Hebrews 12:1 KJV 1900
1 Wherefore seeing we also are compassed about with so great a cloud of witnesses, let us lay aside every weight, and the sin which doth so easily beset us, and let us run with patience the race that is set before us,
What does faithful running look like? Who are those who run in such a way that they may win?
Christians who finish their lives still growing, still serving
Senior saints that persist in daily prayer until the Lord calls them home
Christians who finish their lives still growing, still servingSenior saints that persist in daily prayer until the Lord calls them homeHusbands and wives who stay faithful to each other “until death do us part”Young people who preserve their virginity until marriage, in spite of crushing peer pressurePastors who stay passionate about ministry until their last breathChurch members who weather the rougher patches and remain joyful, loving, and faithful
Christians who finish their lives still growing, still serving Senior saints that persist in daily prayer until the Lord calls them home Husbands and wives who stay faithful to each other “until death do us part” Young people who preserve their virginity until marriage, in spite of crushing peer pressure Pastors who stay passionate about ministry until their last breath Church members who weather the rougher patches and remain joyful, loving, and faithful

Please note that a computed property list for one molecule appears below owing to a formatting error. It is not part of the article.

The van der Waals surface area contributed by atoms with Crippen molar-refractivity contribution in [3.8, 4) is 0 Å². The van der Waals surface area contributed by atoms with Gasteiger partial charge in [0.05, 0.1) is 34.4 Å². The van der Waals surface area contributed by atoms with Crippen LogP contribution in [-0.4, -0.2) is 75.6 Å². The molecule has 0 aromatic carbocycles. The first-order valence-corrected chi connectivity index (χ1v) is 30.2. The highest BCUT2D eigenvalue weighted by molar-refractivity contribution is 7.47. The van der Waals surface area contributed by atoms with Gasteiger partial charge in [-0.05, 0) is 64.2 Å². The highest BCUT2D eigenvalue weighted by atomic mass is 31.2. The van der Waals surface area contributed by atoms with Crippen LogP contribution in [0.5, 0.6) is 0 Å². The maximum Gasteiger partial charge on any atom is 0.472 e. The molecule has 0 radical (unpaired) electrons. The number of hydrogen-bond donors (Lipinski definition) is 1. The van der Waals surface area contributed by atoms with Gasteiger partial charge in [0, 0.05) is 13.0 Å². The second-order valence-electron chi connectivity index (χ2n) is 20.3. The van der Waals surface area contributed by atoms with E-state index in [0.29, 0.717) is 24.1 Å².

Husbands and wives who stay faithful to each other “until death do us part”
Young people who preserve their virginity until marriage, in spite of crushing peer pressure
Pastors who stay passionate about ministry until their last breath
Today, you may be thinking, “I’m not running well. In fact, I’m barely in the race at all. What should I do?”
Today, you may be thinking, “I’m not running well. In fact, I’m barely in the race at all. What should I do?”
Church members who weather the rougher patches and remain joyful, loving, and faithful
Today, you may be thinking, “I’m not running well. In fact, I’m barely in the race at all. What should I do?”
The running metaphor works like this: When a person believes in Jesus Christ he or she becomes a runner in the Christian race.